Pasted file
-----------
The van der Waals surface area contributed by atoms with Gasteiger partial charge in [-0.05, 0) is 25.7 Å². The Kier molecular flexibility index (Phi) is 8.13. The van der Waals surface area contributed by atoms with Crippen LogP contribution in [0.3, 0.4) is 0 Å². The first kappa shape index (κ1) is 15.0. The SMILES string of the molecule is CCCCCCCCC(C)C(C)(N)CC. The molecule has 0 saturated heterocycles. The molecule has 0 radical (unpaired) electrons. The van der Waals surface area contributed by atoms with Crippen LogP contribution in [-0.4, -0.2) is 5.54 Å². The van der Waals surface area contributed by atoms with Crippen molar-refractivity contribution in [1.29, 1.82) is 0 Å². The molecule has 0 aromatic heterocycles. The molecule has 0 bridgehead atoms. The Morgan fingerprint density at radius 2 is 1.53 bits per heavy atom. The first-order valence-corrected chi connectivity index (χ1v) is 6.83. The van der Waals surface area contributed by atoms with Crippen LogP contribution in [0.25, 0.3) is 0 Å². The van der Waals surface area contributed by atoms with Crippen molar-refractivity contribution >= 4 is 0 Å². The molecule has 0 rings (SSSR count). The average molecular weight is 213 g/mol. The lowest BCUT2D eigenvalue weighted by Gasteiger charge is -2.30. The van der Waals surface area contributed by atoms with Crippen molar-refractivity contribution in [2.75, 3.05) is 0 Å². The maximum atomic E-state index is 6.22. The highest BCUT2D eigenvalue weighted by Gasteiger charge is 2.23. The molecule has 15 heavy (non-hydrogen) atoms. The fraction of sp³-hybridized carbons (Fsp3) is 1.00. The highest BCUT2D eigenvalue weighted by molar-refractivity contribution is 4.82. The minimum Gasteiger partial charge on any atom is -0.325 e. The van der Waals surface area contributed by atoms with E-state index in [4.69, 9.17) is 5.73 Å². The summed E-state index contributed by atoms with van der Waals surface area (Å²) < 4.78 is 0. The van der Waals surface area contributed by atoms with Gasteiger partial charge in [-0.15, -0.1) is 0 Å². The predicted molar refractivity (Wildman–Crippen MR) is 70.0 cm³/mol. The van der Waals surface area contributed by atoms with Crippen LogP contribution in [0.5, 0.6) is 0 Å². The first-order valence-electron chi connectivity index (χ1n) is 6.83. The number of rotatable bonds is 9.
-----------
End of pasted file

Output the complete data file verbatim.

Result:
The van der Waals surface area contributed by atoms with Gasteiger partial charge in [-0.05, 0) is 25.7 Å². The Kier molecular flexibility index (Phi) is 8.13. The van der Waals surface area contributed by atoms with Crippen LogP contribution in [0.3, 0.4) is 0 Å². The first kappa shape index (κ1) is 15.0. The SMILES string of the molecule is CCCCCCCCC(C)C(C)(N)CC. The molecule has 0 saturated heterocycles. The molecule has 0 radical (unpaired) electrons. The van der Waals surface area contributed by atoms with Crippen LogP contribution in [-0.4, -0.2) is 5.54 Å². The van der Waals surface area contributed by atoms with Crippen molar-refractivity contribution in [1.29, 1.82) is 0 Å². The molecule has 0 aromatic heterocycles. The molecule has 0 bridgehead atoms. The Morgan fingerprint density at radius 2 is 1.53 bits per heavy atom. The first-order valence-corrected chi connectivity index (χ1v) is 6.83. The van der Waals surface area contributed by atoms with Crippen LogP contribution in [0.25, 0.3) is 0 Å². The van der Waals surface area contributed by atoms with Crippen molar-refractivity contribution >= 4 is 0 Å². The molecule has 0 rings (SSSR count). The average molecular weight is 213 g/mol. The lowest BCUT2D eigenvalue weighted by Gasteiger charge is -2.30. The van der Waals surface area contributed by atoms with Crippen molar-refractivity contribution in [2.75, 3.05) is 0 Å². The maximum atomic E-state index is 6.22. The highest BCUT2D eigenvalue weighted by Gasteiger charge is 2.23. The molecule has 15 heavy (non-hydrogen) atoms. The fraction of sp³-hybridized carbons (Fsp3) is 1.00. The highest BCUT2D eigenvalue weighted by molar-refractivity contribution is 4.82. The minimum Gasteiger partial charge on any atom is -0.325 e. The van der Waals surface area contributed by atoms with E-state index in [4.69, 9.17) is 5.73 Å². The summed E-state index contributed by atoms with van der Waals surface area (Å²) < 4.78 is 0. The van der Waals surface area contributed by atoms with Gasteiger partial charge in [-0.15, -0.1) is 0 Å². The predicted molar refractivity (Wildman–Crippen MR) is 70.0 cm³/mol. The van der Waals surface area contributed by atoms with Crippen LogP contribution in [0.5, 0.6) is 0 Å². The first-order valence-electron chi connectivity index (χ1n) is 6.83. The number of rotatable bonds is 9.